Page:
WHAT CAUSES SLEEP DISTURBANCES? Get Control Of Everyone’s Healthful Sleep – Part 2

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Part 2

We all know that sleep is important for health, so then understanding what causes sleep disturbances for our special people is another important way we can do a stellar job of caring for them.   Once we get what the causes are behind sleep disturbances we can address two critical things; the importance of how to improve sleep hygiene and how to solve sleep problems.

What Causes Sleep Disturbances

Peaceful Sleep
by Magnus Manske

Here is the point.  Everyone’s normal sleep patterns are essentially the same.  But what disrupts sleep for a normally developing child is amplified for special needs kiddos and youth.  Brain chemistry is a part of the problem and can give us insight into how to solve sleep issues.  What I’m saying here is ….what effects sleep for normally developing children is amplified for special needs kiddos.

So we have looked closely in Part 1 at the benefits of adding melatonin into the sleep routine.  Today we will address the foundation for gaining restorative sleep for our little ones.

 

 

We should include:

  • Correcting sleep hygiene
  • Eliminating as much as possible their exposure to ‘blue-light’
  • Improving nutritional access to the building blocks of melatonin

Let’s Look At Light

So, we know sunshine is important to our health, which goes without saying. Sunlight is a catalyst for making vitamin D among many other benefits.  However, the last 125 years and with the invention of electricity, light exposures are increasingly disrupting the natural rhythms of sleep.  Light that is emitting from the blue-wavelength in higher concentrations come from LCD screens, energy efficient LEDs and fluorescent light bulbs.  So, you guessed it ‘screen time’ is and will have a negative impact on our little one’s sleep.  Go figure, right!

What Causes Sleep Disturbances?

Screen Time Is Time Exposed to Blue-Spectrum Light that Disturbs Sleep

 

Of course light isn’t all harmful. It depends on the timing and the degree of light exposure. Blue light actually has a beneficial effect during the daytime because it will boost alertness and reaction time (a good thing) and elevate moods (another good thing).  But, in the nighttime it disrupts the circadian rhythm.  The good news is that during daytime hours it will help maintain the circadian rhythm’s natural function.

So just to emphasize what we are saying here, there is scientific evidence that getting exposed to blue-spectrum light during the wrong time of day will suppress the release of melatonin.  That is probably a big reason why sleep is difficult for so many.  So, knowing what we know, then we can set up the best sleep circumstances for our children’s rest.

 

 

What Causes Sleep Disturbances?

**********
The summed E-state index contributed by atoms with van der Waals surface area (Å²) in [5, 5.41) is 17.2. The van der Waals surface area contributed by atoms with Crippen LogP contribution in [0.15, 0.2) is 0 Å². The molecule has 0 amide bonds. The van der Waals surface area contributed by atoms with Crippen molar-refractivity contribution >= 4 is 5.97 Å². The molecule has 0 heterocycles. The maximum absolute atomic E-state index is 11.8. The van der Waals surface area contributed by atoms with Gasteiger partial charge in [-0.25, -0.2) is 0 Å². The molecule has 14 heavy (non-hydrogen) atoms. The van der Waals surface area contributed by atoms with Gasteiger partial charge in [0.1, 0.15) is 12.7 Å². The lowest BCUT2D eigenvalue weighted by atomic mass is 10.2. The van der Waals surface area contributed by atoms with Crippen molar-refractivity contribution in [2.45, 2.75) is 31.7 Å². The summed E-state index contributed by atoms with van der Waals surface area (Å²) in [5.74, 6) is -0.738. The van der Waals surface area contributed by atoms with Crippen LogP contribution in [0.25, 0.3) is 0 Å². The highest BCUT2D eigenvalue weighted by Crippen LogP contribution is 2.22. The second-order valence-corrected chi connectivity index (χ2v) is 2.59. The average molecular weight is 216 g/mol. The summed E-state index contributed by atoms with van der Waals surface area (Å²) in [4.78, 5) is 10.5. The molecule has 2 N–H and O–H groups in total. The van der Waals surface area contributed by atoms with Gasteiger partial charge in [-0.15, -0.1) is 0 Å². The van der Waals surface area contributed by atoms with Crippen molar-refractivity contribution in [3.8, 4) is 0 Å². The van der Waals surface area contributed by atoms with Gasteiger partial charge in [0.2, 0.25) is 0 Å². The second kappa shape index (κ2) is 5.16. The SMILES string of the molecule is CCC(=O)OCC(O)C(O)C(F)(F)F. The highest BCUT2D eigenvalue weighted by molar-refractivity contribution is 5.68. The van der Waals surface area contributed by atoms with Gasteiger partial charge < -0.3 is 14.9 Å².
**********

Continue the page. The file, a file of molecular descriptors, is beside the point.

How Wonderful the Peaceful Sleep of a Child!

Setting the Stage for Sleep Hygiene

  • Establish and stick to a specific bedtime each night
  • Avoid large meals before bedtime
  • Get our children up at the same time each morning
  • Make sure the bedroom is only for sleeping

o Quiet
o Dark
o Relaxing environment
o No computers, TVs, Tablets etc.

Food IS a Big Deal

Nutrition is an important aspect of establishing and maintaining health. And for many special needs children and youth it can be difficult to accomplish because of a compromised digestive system. If they are not correctly digesting their food then accessing the nutrition from the food they eat is compromised too. It will be worth you time to look more closely at this through the post on probiotics and digestive health.  Even still, accessing foods high in the nutritional components that will give the body the ability to make and supply melatonin makes sense.

Food provides their bodies with tryptophan.  AND tryptophan is an essential amino acid that the body converts to 5-HTP, then converting to serotonin which converts to the all-important Melatonin.  If there isn’t enough access to tryptophan then there is poor conversion and production of melatonin.  This is why melatonin supplements (Melatonin 1 mg Fast Dissolve, 90 Tablets, Natrol) offer such relief.  But really, striving to get as close as possible to the natural process in our bodies is good practice.  It’s overall better for health using a whole food nutritional approach.

What Do We Need to Remember?
Increase the body’s ability to access Tryptophan so the body can make the Melatonin it needs!

What Helps?

Use herbal teas:

  1. Catnip Tea; A mint family herb that drives our cats silly but effects humans like a sedative
    CATNIP makes for crazy silly cats and is calming to people. Who would have knows?

    CATNIP makes for crazy silly cats and is calming to people. Who would have known?

     

    a.  4 teaspoons of dried steeped in 2 cups of water for 10 minutes, drink up 30 minutes before getting them to bed.  If you can get it fresh, fresh is better; use 4 tablespoons and steep for fresh.

     

  2. Chamomile Tea